With limited resources, developing states have had a hard time contesting claims against foreign investors in the legal regimes that underpin the international economy, argued Judge Abdulqawi Yusuf at a lecture Monday night.
Yusuf, who serves as the vice president and judge of the International Court of Justice — the main body responsible for adjudicating international disputes in the United Nations — in The Hague, Netherlands, detailed the pitfalls in balancing the interests between multinational corporations and sovereign states.
Considering that foreign direct investment to developing countries inflows totaled to $646 billion in 2016 alone, Yusuf said, the relationship between the corporations and states remains at the forefront for U.N. leaders.
Due to the large volume of money flow, certain agreements, known as Bilateral Investment Treaties, set the rules for private investment from one country to another.
Bilateral Investment Treaties, agreements between capital exporting countries and host countries, often have clauses which stipulate that any disagreements over enforcement of the treaty must go through international arbitral tribunals rather than local courts.
These arbitration proceedings can bring about an economic burden for the host country.
“In addition to paying for counsel, arbitrators, these states have to also pay for a delegation to travel around the world to present its case,” he said. “This creates a significant financial burden, particularly on the least developed countries which cannot afford such an expenditure.”
However, Yusuf said, there are wide disparities in BITs with regards to developing countries. Although 37 percent of the world’s total flow of foreign investment goes toward developing countries, these account account for 86 percent of the total BITs, he said.
To explain this disparity, Yusuf said that BITs were devised out of a lack of trust of the court systems of developing countries.
When formulating these trade agreements, developing countries can find themselves unable to successfully negotiate due to lack of trained personnel.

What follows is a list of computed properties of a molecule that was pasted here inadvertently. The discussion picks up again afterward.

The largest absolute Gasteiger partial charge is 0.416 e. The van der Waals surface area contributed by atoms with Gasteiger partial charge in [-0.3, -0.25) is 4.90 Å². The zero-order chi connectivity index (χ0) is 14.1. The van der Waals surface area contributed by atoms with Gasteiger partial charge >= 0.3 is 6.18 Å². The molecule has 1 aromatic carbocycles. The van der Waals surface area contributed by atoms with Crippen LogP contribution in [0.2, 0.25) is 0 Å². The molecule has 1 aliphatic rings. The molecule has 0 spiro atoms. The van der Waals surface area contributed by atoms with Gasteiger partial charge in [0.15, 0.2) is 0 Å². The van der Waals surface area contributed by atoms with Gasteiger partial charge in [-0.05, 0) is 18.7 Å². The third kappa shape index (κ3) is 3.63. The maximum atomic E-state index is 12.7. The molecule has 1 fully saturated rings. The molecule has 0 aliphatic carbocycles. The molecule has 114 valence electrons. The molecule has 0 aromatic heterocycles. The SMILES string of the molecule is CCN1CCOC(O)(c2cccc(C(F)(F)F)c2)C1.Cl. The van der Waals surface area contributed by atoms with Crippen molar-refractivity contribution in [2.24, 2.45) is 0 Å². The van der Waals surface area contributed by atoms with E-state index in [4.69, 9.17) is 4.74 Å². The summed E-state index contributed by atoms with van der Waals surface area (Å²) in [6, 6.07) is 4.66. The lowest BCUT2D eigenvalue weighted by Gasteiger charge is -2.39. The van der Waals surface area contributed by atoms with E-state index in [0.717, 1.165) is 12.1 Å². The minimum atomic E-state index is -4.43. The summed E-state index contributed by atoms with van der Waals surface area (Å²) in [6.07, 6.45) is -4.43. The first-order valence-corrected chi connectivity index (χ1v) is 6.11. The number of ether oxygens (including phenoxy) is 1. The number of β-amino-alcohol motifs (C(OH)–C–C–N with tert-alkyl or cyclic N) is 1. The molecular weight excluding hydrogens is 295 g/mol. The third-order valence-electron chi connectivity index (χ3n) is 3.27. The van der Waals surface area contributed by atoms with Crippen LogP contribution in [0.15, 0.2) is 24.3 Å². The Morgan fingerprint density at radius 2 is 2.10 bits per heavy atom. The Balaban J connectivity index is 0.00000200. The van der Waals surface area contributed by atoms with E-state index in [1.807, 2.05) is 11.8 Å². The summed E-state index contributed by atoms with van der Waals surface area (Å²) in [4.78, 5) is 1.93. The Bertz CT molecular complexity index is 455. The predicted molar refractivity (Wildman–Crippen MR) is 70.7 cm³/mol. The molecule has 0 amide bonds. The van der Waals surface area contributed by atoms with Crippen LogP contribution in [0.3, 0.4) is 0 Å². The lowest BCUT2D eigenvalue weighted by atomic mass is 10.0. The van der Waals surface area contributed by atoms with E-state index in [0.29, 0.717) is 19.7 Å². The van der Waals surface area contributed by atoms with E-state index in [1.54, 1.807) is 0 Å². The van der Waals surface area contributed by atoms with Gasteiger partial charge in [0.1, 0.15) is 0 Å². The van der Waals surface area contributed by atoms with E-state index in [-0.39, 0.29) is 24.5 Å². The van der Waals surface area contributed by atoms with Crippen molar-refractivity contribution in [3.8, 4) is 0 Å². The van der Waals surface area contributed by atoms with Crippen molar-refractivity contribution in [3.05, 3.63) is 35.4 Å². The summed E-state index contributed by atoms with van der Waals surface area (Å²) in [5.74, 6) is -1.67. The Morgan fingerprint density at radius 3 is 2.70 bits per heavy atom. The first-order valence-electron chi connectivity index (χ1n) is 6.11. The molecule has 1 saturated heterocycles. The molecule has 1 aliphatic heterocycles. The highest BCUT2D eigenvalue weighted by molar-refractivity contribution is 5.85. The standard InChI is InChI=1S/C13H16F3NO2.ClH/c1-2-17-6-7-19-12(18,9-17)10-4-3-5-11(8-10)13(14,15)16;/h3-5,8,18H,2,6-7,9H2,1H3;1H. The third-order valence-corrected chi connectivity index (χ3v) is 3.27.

“Most developing countries and particularly least developed countries do not have trained investment lawyers or people who are skilled in the formulation of legal standards in BITs,” Yusuf said.
Yusuf also argued that developing countries are also disadvantaged when disagreements arise over the enforcement of the treaty.
“Most of the time developing countries do not appoint experienced arbitrators from their country to the arbitral tribunals,” he said. “As a result, perspectives from those countries are not brought to bear on the decision-making process.”
This causes the arbitration process to favor the rights of investors over the interests of developing countries. Yusuf argued that it is in the long-term interest of government and corporate parties to ensure that a fair arbitration process is conducted.
“If the arbitral tribunals overextend their hand and interpret the treaties in a way which is unbalanced towards host states, then there will be a backlash,” he said. “Therefore, it is in the interest of everyone that such an overreach should not occur.”
In ensuring that developing countries’ rights are advocated for, Yusuf said there needs to be proper training.
“Developing states need to have skills development and negotiators who can negotiate better terms and conditions with the capital exporting countries,” he said. “They also need to have lawyers who insist on a definition of standards included in BITs when they do not understand it and skilled arbitrators who can sit on investment arbitral tribunals.”